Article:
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Our Favorite Munchies Might Not Be The Same In A Few Years

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Ever imagined how it would be to start your day with a colorless bowl of cereal? Or worse, being unable to look and tell between orange and strawberry flavor? Here’s why.

Panera restaurants might not serve you the same pearly white cheese. And Subways, will no longer have the banana peppers in the same happy yellow shade. Not sobbing yet? Ok this ought to do it. Trix cereal will have two fewer colors.

 

Death of the Dye

Food makers are removing artificial dyes from their food as people are increasingly boycotting anything in their food they don’t feel is natural. But replicating the vivid colors Americans expect with ingredients like beets and carrots isn’t always easy.

In fact, General Mills couldn’t find good alternatives for the blue and green pieces in Trix, so the company is getting rid of those colors when the cereal is reformulated later this year. The red pieces — which will be colored with radishes and strawberries — will also look different. It’s ok, you can cry.image (1) (1)

“We haven’t been able to get that same vibrant color,” said Kate Gallager, General Mills’ cereal developer.

The shift away from artificial dyes marks the end of food coloring in the U.S., which has anyway had a rocky history. As recently as 1950, the Food and Drug Administration said children became sick after eating an orange Halloween candy that contained a dye. The agency eventually whittled down its list of approved color additives after finding several had caused “serious adverse effects.”

 

The “Natural” Successor

Now, more companies say they are replacing artificial dyes with colors made from fruits, vegetables and spices, which are widely considered “natural,” although the FDA doesn’t classify them that way. But these present more challenges than artificial dyes.

In addition to having a higher cost, colors from fruits and vegetables can be sensitive to heat and acidity. And since they’re used in higher doses to achieve the right vibrance, fine-tunes to other parts of recipes may be needed. Such adjustments can be tricky for companies that manufacture on massive scales.

Part of the challenge with colors from natural sources is that the range of hues has been limited. Blues, for instance, weren’t widely available in the U.S. until 2013. That’s when the FDA approved a petition by candy maker Mars Inc. to use spirulina extract as coloring in gum and candy.Ticket Printer _ Cleartrip

 

New Members in the Spectrum

At the company’s office in Tarrytown, N.Y., Hake demonstrated how to get blue from spirulina by pouring a liquefied version of it through a coffee filter to isolate the right color components.

The approval of spirulina extract also opened up the world of greens, which can be made by mixing blue and yellow. It turns out plants like spinach brown in heat and aren’t ideal for coloring.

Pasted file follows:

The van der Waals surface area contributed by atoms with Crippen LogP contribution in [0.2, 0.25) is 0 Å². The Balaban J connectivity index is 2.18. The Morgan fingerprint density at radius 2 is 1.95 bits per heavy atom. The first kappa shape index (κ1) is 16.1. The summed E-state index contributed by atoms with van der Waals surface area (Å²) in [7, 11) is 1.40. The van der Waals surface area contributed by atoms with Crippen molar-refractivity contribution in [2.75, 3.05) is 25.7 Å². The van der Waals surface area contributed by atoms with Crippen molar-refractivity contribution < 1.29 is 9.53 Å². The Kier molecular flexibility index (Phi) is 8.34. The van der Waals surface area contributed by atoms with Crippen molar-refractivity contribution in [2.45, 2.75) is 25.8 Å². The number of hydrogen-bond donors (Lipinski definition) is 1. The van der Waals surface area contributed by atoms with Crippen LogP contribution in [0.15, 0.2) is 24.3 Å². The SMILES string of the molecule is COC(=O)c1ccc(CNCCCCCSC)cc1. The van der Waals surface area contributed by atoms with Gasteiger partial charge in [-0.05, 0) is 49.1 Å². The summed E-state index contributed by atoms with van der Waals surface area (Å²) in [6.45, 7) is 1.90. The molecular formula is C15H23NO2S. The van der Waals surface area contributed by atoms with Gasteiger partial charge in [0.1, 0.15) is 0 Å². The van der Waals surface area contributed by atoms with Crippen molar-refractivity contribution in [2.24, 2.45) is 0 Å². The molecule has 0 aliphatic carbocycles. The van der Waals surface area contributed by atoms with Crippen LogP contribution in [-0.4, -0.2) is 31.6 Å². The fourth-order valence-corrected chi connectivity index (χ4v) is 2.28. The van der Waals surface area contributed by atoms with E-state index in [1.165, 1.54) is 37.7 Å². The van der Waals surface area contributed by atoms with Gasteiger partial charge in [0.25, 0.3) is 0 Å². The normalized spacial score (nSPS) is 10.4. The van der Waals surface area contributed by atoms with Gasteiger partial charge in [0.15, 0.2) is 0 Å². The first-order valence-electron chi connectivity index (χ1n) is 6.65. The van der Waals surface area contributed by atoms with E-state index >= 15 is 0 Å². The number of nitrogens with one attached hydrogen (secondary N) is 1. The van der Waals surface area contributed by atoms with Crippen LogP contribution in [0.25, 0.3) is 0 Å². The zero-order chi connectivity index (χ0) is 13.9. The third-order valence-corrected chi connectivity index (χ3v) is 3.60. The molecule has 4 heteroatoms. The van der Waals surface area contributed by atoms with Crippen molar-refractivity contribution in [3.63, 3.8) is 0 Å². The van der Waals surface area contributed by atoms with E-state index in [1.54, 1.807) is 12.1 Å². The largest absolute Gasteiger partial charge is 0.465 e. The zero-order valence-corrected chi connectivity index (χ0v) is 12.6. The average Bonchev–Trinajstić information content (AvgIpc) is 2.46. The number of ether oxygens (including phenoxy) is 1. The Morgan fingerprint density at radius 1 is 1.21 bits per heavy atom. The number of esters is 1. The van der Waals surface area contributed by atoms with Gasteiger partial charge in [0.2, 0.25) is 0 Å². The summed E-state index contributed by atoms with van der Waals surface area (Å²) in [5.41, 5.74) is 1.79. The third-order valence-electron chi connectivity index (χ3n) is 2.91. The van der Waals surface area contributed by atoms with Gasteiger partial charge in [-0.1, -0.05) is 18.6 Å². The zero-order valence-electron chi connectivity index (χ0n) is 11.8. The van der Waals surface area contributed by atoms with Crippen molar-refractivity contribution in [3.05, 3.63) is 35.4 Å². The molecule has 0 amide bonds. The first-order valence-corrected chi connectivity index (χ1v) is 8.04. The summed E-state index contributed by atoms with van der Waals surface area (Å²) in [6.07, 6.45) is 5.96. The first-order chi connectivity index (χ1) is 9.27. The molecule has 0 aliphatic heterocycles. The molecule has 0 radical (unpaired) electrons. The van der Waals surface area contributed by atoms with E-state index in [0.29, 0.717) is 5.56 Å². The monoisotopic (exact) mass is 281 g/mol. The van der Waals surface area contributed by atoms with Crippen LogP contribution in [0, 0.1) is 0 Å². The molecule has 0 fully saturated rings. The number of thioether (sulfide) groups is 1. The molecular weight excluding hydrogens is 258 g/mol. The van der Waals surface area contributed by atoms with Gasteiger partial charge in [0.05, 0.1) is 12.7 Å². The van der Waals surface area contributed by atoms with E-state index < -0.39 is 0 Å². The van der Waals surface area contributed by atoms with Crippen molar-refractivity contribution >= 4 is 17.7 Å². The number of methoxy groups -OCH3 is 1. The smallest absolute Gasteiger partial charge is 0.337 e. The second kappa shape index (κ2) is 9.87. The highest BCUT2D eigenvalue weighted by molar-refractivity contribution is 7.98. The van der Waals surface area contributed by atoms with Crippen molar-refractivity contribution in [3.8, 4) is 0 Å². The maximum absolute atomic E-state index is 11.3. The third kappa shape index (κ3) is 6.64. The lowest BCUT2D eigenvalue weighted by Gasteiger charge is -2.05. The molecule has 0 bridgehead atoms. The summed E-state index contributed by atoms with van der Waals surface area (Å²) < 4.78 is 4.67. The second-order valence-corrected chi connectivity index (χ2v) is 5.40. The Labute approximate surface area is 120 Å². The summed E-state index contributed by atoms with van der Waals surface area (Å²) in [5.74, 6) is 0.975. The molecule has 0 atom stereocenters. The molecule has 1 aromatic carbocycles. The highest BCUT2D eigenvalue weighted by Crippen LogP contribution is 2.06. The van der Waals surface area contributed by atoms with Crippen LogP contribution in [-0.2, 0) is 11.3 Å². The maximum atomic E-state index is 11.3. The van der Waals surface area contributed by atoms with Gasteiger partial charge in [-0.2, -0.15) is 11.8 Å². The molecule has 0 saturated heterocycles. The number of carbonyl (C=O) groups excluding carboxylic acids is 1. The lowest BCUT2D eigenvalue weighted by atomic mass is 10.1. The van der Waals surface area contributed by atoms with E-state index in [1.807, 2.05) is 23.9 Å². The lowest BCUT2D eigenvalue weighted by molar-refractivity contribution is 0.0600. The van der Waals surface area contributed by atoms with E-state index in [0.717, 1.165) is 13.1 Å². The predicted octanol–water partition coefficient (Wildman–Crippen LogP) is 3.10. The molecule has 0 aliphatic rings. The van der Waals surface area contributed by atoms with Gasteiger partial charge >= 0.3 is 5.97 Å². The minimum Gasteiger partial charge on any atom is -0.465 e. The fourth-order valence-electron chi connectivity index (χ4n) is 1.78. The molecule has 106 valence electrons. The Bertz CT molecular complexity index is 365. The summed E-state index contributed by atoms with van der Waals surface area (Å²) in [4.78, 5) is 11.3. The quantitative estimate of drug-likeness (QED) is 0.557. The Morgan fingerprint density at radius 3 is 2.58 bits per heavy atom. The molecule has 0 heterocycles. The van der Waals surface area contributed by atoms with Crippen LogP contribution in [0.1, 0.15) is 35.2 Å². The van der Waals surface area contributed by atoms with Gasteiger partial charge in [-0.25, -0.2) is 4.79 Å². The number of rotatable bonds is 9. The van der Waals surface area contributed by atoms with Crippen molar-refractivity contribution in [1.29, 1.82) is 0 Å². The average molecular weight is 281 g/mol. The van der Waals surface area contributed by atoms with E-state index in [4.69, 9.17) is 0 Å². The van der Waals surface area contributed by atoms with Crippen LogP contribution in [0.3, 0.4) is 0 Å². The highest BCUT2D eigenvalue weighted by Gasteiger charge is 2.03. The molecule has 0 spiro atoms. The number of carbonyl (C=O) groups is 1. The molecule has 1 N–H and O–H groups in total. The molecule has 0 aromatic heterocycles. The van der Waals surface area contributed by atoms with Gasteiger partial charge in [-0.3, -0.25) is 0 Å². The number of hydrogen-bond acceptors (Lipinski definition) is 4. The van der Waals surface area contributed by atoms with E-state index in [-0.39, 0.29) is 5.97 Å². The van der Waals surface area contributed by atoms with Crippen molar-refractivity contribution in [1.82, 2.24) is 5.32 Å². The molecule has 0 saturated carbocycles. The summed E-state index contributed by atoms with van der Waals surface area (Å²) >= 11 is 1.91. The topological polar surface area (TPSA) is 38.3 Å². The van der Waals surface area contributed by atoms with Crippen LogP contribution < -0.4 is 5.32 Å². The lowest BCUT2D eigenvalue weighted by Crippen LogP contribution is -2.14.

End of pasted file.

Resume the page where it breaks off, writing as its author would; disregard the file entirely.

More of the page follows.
The alga – an aquatic plant – can now also be used in ice creams, drink mixes and other products.

Getting approval for a new colour source can take years, but it’s one way companies can compensate for natural hues. In coming weeks, an industry group plans to submit a petition to use the carthamus in safflower for yellow, according to color maker Sensient Technologies.

Sensient also developed a “deodorizing process” to remove flavors from ingredients. This allowed the introduction of an orange for beverages made from paprika.

According to Sensient, three-quarters of its new projects for clients in North America involve natural colors. Globally, its sales of colors – natural and synthetic – come to about $300 million.83f114f76fd7baa3be91b9f7fcd68803a9ef0779

 

A Palatable Palette?

There are seven synthetic colors approved for wide-ranging use in foods. But these dyes can be mixed to create a wide range of colors. Synthesizing raw materials from petroleum, according to the FDA, makes the colors.

Synthetic colors still dominate in the U.S., but some cite a study linking them to hyperactivity in children in calling for them to be phased out. Lisa Lefferts at the Center for Science in the Public Interest also says artificial colors can be used in deceptive ways.

“They mask the absence of ingredients,” she said.

Tropicana’s Twister in Cherry Berry Blast flavour, for instance, list apple and grape juice concentrates, but no cherries or berries. A synthetic color gives it the appearance of having the latter fruits.10048500015596

 

The Vibrant Debate

Some say a switch to natural colour sources isn’t yet possible because it might turn off customers, although they’re looking into how to change.

“We have to deliver bold colors and flavors, or people will stop buying,” said Will Papa, chief research and development officer at Hershey, which makes Jolly Ranchers, Twizzlers and Reese’s.

Mars, which makes M&M’s and Skittles, said it isn’t yet using the spirulina extract that it petitioned to have approved.

Not everyone thinks getting rid of artificial colors means finding exact matches with natural alternatives. Over time, people will get used to the more muted hues of foods with natural ingredients, said Tom Gumpel, Panera’s head baker. Panera is betting people won’t mind that its mozzarella cheese might have a yellowish hue after the removal of titanium dioxide. See, now that we agree with. Because mozzarella is mozzarella is mozzarella – yellow or white.tumblr_lwuvhw7b4n1r94dgno1_500

Binge eater by day and binge watcher by night, Ankita is fluent in food, film, and Internet. When she’s not obsessing over the hottest trends, tacos, and the perfect author’s bio, you can find her under a pile of Jeffery Archer’s novels or looking for the nearest wine shop.

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